FRED CLAUS (dir. David Dobkin)
Christmas is a mess. It’s not sacrilegious to say it. Between the remaining religious significance, the retail desire to cram the celebration down our throats earlier and earlier, and the ‘ME! ME! ME!’ sense of materialization and entitlement, it’s hard to figure out a proper yuletide reaction. There is still a lot of inherent magic in the holiday, but there’s an ever increasing amount of grief, gratuity, and groveling too. Alt-rock darlings Low provide the perfect analogy to the season with their Gap Ad special—a cover version of the classic “Little Drummer Boy”. Applying a shoe-gazing slowness to the track, and amplifying the angst by using a single sample from Goblin’s soundtrack for the George Romero zombie stomp Dawn of the Dead, they captured the sullied season in a nutshell. Oddly enough, David Dobkin’s Fred Claus is a similarly styled mixed message. It takes the standard Noel and gives it a good old tweak in the tinsel.
Ever since he was a boy, Fred had to live in the sainted shadow of his practically perfect younger sibling Nicholas. As they aged, the constant doting of their mother and the growing gregarious nature of little “Santa” finally got to his big brother. Irritation turned to ire, and when a prized possession is suddenly destroyed, Fred decides he no longer needs the Claus clan. He winds up in the Windy City, playing repo man. While his woman Wanda puts up with his issues, it’s street kid Slam that really appreciates his cynical poses. After getting arrested in a charity scam, Fred looks for someone to bail him out. Sadly, only Santa is available. He agrees to help his distant relative on one condition—he must come to the North Pole and work in his little brother’s toy concern. Initially reluctant, Fred signs on, and it’s a good thing too, since evil Efficiency Expert Clyde Northcutt has just arrived—and he’s looking to put the jolly old elf out of business.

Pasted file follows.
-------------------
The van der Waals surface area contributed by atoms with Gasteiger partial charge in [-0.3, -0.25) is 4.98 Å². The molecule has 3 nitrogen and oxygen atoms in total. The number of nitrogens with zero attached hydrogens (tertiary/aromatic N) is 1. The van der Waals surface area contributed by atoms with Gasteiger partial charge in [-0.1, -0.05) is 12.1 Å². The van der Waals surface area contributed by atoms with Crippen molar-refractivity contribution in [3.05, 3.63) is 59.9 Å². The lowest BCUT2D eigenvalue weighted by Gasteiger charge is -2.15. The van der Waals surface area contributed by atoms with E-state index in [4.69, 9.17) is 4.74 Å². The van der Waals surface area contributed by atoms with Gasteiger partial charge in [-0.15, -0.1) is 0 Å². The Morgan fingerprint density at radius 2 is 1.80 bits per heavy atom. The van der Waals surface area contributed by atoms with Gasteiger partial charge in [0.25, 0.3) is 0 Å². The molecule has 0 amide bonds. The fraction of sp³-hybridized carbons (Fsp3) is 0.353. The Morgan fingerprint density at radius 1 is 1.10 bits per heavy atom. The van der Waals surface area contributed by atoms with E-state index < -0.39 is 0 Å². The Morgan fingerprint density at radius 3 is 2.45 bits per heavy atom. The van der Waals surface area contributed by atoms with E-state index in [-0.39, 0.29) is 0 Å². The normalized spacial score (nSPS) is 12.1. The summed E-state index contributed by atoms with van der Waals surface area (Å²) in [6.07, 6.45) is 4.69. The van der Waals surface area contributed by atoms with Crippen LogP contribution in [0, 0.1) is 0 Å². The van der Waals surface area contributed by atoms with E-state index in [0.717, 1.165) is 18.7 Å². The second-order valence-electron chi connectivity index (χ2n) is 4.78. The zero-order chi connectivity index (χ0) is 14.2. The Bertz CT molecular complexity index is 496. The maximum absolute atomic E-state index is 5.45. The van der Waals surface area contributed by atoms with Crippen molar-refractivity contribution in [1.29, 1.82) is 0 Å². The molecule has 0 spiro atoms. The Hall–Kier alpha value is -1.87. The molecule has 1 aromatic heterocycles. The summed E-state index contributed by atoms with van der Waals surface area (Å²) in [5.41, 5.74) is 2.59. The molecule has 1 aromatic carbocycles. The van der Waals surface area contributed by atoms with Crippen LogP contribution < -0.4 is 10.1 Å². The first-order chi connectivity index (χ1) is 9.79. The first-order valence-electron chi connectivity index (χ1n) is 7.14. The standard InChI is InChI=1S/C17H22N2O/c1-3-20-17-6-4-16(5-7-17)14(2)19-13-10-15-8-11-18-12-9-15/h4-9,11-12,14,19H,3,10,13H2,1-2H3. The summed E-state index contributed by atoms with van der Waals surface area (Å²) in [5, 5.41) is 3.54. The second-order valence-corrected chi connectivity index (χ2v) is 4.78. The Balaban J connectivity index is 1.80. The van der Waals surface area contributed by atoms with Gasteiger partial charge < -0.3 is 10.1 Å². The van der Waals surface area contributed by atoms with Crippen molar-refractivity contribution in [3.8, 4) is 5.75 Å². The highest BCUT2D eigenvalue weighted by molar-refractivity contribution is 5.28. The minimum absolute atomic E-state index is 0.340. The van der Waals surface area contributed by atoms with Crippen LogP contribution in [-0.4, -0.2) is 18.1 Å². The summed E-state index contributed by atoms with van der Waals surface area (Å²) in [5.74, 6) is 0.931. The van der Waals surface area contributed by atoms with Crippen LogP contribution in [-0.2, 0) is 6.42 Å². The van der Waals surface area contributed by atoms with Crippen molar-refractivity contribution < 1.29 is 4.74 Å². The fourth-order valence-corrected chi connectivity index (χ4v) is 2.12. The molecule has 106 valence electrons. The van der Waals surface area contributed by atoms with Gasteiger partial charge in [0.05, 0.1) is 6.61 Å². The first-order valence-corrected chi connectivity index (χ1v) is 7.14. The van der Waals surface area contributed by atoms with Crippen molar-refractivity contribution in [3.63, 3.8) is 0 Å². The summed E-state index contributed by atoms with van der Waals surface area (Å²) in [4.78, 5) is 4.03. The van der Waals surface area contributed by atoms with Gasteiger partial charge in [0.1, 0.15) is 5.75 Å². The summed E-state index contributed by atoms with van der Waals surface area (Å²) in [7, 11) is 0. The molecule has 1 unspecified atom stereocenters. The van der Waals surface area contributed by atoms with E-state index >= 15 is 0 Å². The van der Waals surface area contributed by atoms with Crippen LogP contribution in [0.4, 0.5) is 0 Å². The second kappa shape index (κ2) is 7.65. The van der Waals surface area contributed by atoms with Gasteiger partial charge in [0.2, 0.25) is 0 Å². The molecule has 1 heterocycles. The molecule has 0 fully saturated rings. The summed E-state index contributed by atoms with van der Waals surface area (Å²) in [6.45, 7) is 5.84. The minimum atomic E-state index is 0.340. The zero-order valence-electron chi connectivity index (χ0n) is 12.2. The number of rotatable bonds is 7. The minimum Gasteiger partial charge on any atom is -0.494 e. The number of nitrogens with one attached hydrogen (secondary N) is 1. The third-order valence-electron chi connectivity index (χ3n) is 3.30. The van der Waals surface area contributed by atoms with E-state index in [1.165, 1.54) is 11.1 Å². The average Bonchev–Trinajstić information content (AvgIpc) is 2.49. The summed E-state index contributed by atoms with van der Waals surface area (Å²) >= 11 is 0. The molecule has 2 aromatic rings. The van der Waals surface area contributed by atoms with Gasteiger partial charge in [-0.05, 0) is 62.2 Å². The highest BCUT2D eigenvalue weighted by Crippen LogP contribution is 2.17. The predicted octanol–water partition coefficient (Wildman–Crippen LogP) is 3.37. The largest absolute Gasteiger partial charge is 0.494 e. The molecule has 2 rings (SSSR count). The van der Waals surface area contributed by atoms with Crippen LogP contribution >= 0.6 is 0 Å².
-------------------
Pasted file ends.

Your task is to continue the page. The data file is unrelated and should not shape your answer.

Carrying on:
Fred Claus is the perfect post-millennial holiday film. It’s funny, smart, wicked, warm, and above all, completely clued-in to our growing crass commercialization of Christmas. It’s a movie steeped in mythos, overflowing with heart, and devilishly deceptive about its contrasting seasonal dichotomy. On the one hand, the narrative wants to champion a theme of “no bad children”, arguing that Santa’s outdated “naughty or nice” judgment misses the much bigger picture. Yet there’s an equally effective subtext which hints that such touchy feely pronouncements have ruined the real spirit of the holiday, a time when giving was based on your approach to life the other 364 days out of the year, not just your status as an annual gift machine. While it may not have been the intention of director David Dobkin, Fred Claus exposes the layers of fake sentiment that tends to destroy every celebration. Instead, he boils Christmas down to its iconic basics—snow, Santa, smiling faces—and then encloses it all in a veil of dysfunction which wants to mirror everyday existence.